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Your search for courses for 22/WI and with code: CGSCELECTIVE found 7 courses.

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CS 254.00 Computability and Complexity 6 credits

Closed: Size: 34, Registered: 34, Waitlist: 0

Olin 310

Synonym: 60500

James O Ryan

An introduction to the theory of computation. What problems can and cannot be solved efficiently by computers? What problems cannot be solved by computers, period? Topics include formal models of computation, including finite-state automata, pushdown automata, and Turing machines; formal languages, including regular expressions and context-free grammars; computability and uncomputability; and computational complexity, particularly NP-completeness.

Prerequisite: Computer Science 201 and Computer Science 202 (Mathematics 236 will be accepted in lieu of Computer Science 202)

ECON 265.00 Game Theory and Economic Applications 6 credits

Closed: Size: 25, Registered: 21, Waitlist: 0

Willis 211


Other Tags:

Synonym: 61340

Jonathan M Lafky

Game theory is the study of purposeful behavior in strategic situations. It serves as a framework for analysis that can be applied to everyday decisions, such as working with a study group and cleaning your room, as well as to a variety of economic issues, including contract negotiations and firms' output decisions. In this class, modern game theoretic tools will be primarily applied to economic situations, but we will also draw on examples from other realms.

Prerequisite: Economics 111

LING 216.00 Generative Approaches to Syntax 6 credits

Open: Size: 25, Registered: 8, Waitlist: 0

Leighton 426

Synonym: 62162

Catherine R Fortin

This course has two primary goals: to provide participants with a forum to continue to develop their analytical skills (i.e. to 'do syntax'), and to acquaint them with generative syntactic theory, especially the Principles and Parameters approach. Participants will sharpen their technological acumen, through weekly problem solving, and engage in independent thinking and analysis, by means of formally proposing novel syntactic analyses for linguistic phenomena. By the conclusion of the course, participants will be prepared to read and critically evaluate primary literature couched within this theoretical framework.

Prerequisite: Linguistics 115

LING 375.00 Second Language Acquisition: Speech 6 credits

Open: Size: 15, Registered: 11, Waitlist: 0

CMC 319

Synonym: 62163

Jenna T Conklin

Why do some people acquiring a second language obtain a pronunciation indistinguishable from that of native speakers, while others, despite excellent skills in the areas of syntax, semantics, and vocabulary, never shed their “foreign accent”? In this seminar, we will explore theoretical models that examine the impact of factors like age of acquisition, length of residence, motivation, learning environment, language identity, and native language on the phonetics and phonology of second language acquisition, looking at speech production and perception. The course will be organized around a term-long collaborative research project, with goals and topic set by the class.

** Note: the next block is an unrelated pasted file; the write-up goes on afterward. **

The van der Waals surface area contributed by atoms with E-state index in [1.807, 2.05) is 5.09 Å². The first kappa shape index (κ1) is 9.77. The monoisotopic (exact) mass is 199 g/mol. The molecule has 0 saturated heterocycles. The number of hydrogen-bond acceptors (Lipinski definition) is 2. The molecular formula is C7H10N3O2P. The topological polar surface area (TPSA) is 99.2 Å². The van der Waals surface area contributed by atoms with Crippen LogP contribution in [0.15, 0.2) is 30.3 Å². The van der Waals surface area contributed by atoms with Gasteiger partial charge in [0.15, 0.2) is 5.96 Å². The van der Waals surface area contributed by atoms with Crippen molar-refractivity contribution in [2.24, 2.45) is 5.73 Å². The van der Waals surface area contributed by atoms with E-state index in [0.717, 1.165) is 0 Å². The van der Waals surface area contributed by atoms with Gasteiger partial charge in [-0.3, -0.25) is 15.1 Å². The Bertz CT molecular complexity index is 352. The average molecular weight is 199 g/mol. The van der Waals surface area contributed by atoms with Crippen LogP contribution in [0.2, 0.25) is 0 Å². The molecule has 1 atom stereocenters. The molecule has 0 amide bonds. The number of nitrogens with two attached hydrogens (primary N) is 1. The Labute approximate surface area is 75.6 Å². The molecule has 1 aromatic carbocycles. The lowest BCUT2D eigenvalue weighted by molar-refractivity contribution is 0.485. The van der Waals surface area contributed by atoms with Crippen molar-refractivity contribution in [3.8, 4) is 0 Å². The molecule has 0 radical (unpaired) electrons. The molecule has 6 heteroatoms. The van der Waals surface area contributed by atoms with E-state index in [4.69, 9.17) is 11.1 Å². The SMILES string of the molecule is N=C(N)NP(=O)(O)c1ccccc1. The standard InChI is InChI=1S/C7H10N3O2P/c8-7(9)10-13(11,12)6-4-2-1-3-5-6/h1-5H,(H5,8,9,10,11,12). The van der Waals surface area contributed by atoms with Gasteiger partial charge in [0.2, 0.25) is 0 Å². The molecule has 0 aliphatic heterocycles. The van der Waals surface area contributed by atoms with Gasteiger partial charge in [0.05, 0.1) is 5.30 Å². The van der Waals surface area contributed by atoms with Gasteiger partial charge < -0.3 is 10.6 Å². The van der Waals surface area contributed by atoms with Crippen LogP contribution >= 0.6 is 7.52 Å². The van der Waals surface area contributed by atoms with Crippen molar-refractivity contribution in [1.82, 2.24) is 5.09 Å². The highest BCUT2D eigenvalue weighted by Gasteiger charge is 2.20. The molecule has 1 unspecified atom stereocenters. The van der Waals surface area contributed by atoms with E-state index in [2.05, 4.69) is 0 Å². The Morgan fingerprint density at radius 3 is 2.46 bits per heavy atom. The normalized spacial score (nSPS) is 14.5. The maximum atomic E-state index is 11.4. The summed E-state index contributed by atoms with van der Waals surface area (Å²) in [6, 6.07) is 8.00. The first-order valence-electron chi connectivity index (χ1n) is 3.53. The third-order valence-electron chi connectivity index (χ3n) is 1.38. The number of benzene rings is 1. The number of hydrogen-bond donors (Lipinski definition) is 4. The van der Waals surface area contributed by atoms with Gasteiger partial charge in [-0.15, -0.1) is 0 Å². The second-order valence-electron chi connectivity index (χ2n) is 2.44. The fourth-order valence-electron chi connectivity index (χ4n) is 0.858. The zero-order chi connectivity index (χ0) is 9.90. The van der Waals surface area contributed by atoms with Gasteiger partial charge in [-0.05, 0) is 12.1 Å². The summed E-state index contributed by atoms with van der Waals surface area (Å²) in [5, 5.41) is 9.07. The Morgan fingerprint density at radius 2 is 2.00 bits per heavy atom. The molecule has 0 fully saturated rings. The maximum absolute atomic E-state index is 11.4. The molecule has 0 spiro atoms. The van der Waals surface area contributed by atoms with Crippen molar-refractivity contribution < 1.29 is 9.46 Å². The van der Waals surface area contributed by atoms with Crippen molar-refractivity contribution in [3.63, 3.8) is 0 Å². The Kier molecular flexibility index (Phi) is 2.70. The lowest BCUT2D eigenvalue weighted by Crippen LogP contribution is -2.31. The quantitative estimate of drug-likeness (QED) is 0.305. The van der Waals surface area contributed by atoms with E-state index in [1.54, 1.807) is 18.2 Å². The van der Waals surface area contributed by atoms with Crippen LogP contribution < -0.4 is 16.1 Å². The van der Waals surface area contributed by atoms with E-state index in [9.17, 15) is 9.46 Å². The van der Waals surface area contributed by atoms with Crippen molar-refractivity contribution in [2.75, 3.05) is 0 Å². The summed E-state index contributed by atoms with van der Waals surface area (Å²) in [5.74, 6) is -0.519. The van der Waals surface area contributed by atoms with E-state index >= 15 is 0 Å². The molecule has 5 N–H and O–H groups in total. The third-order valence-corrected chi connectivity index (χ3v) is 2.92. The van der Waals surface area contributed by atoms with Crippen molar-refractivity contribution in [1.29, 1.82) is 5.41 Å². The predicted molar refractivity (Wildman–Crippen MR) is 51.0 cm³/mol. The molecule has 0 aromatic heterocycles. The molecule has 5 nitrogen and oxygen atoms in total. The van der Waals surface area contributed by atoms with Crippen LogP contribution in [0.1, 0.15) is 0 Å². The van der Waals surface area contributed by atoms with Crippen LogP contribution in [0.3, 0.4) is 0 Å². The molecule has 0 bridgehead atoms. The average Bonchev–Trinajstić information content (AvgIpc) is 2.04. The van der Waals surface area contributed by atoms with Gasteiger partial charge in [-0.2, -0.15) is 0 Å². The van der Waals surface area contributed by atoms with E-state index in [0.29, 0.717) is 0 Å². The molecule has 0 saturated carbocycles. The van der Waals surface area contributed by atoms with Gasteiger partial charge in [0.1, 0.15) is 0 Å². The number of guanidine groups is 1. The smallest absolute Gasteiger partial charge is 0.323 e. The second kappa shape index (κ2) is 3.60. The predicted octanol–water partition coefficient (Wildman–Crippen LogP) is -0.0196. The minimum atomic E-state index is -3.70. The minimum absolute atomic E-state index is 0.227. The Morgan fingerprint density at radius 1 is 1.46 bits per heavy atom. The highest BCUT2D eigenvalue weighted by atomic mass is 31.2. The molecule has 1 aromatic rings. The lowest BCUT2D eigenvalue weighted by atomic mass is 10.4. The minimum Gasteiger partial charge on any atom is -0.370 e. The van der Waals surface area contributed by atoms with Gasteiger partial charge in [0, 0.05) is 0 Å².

Prerequisite: Linguistics 217

PHIL 225.00 Philosophy of Mind 6 credits

Closed: Size: 25, Registered: 24, Waitlist: 0

Leighton 304

Synonym: 62192

Jason A Decker

What is the relationship between the mind and the brain? Are they identical? Or is there mental "stuff" in addition to physical stuff? Or perhaps some physical stuff has irreducibly mental properties? These, and related questions, are explored by philosophers under the heading of "the mind-body problem." In this course, we will start with these questions, looking at classical and contemporary defenses of both materialism and dualism. This investigation will lead us to other important questions such as: What is the nature of mental representation, what is consciousness, and could a robot have conscious states and mental representations?

PSYC 258.00 Social Cognition 6 credits

Closed: Size: 25, Registered: 28, Waitlist: 0

Anderson Hall 036


Requirements Met:

Synonym: 61788

Mitchell R Campbell

This course will focus on a social psychological analysis of social cognition, perception and judgment. It includes the examination of attitudes, stereotyping, attribution and the self. Concurrent registration in Psychology 259 is strongly suggested. A grade of C- or better must be earned in both Psychology 258 and 259 to satisfy the LS requirement.

Prerequisite: Psychology 110 or permission of the instructor.

PSYC 371.00 Evolutionary and Developmental Trends in Cognition 6 credits

Closed: Size: 15, Registered: 19, Waitlist: 0

Anderson Hall 329

Synonym: 61791

Julie J Neiworth

Recent findings have brought to light some very compelling examples of humanlike cognition in nonhuman primates: tool use and tool making, family bonding, complex social behaviors such as cooperation, altruism, communication, and emotion. The study of infant cognition has also revealed more complex cognitive abilities in developing humans. Each of these topics is considered in the context of the cognitive workings of the primate mind, with emphasis on apes (gorilla, chimpanzee), monkeys (particularly cebus and rhesus varieties) and human children. The goal is to evaluate the uniqueness of primate cognition, both human and nonhuman.

Prerequisite: Psychology 110 or Biology 126 or Psychology 216 or instructor permission

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